I have had an idea, primarily to entertain my regular students while we are away from class, but I thought it may appeal to more people. Several years ago I developed something I described as a solo round robin. It seemed like the whole world was doing round robin quilts but I knew a lot of people it woldn’t work for. I wanted to find a way they could play along. The system gives you a size instruction and a technique or design instuction and you interpret it as you like. All technicalities count. For example you might get, add 3 inches to each side of the quilt using triangles. Some of my students gave it a test run and had a lot of fun but I haven’t gone further with it yet. Now seemed a great time to bring it out. A project everyone can play with at home alone and yet be part of a group.
The tentative plan is that each Monday I post the new instructions here. Anyone can start playing at any time, as it really doesn’t matter when you dip in. Everyone will need to make a starting block, I would reccomend this should be 9 inches or bigger. No it doesn’t need to be square, though a shape with straight sides will make it easier. A rectangle is just as good as a square, maybe a hexagon? This really is a game where the only limit is your imagination. Maybe you have an orphan block you could start from, this would be a time to put it to work. If you need to take two weeks on one set of instructions that won’t be an issue just dip back in on a Monday for a new set.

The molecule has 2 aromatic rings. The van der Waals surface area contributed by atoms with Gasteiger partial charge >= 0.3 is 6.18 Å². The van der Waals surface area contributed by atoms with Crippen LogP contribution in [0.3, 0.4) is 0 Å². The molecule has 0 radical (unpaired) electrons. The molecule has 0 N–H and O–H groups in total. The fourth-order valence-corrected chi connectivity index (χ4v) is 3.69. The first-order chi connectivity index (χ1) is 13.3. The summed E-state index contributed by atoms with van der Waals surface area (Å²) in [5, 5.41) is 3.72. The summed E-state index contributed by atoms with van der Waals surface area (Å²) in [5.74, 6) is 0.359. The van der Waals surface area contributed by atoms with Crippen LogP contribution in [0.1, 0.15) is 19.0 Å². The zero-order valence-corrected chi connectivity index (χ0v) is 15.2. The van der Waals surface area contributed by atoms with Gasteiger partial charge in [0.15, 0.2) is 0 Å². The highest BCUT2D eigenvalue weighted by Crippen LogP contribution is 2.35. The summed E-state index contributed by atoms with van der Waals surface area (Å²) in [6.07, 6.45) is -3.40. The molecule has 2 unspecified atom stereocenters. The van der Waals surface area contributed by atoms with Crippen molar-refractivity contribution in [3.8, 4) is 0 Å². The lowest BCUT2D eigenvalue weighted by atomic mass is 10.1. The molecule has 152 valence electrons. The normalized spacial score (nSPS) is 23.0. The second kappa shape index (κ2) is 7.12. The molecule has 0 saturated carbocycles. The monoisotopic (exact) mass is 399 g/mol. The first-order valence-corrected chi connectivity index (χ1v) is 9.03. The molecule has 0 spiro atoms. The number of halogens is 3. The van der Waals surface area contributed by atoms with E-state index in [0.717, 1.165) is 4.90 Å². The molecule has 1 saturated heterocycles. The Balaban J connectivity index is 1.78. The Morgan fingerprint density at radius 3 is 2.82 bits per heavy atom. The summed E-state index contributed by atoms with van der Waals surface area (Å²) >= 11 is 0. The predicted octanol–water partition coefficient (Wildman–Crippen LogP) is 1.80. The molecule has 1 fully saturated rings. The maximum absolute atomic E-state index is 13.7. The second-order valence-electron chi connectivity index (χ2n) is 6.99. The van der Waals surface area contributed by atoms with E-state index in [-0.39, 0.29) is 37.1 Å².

I am thinking that people can email me pictures of their quilts if they would like to share and I will include them in a blog post weekly. For my students they can show off the finished quilts when classes restart. For those who have made the sampler quilt in my book, that technique would work for making this a quilt as you go project. Of course you can just make the top then quilt at the end.
I thought the comments sections would give a space for people to ask questions and share thoughts. These instructions will be really open ended so there is a lot of scope to come up with some very differnt ideas. It also gives a chance to try new techniques in small quantities. Much better than getting stuck doing a whole quilt in a technique you find you don’t like.
At the end of the process you will have a quilt somewhat related to medalion quilts. It is unlikely to by symmeterical and may be very modern or very traditional depending on your choices. It will work well for scraps.
Now the million dollar question, does anyone want to play?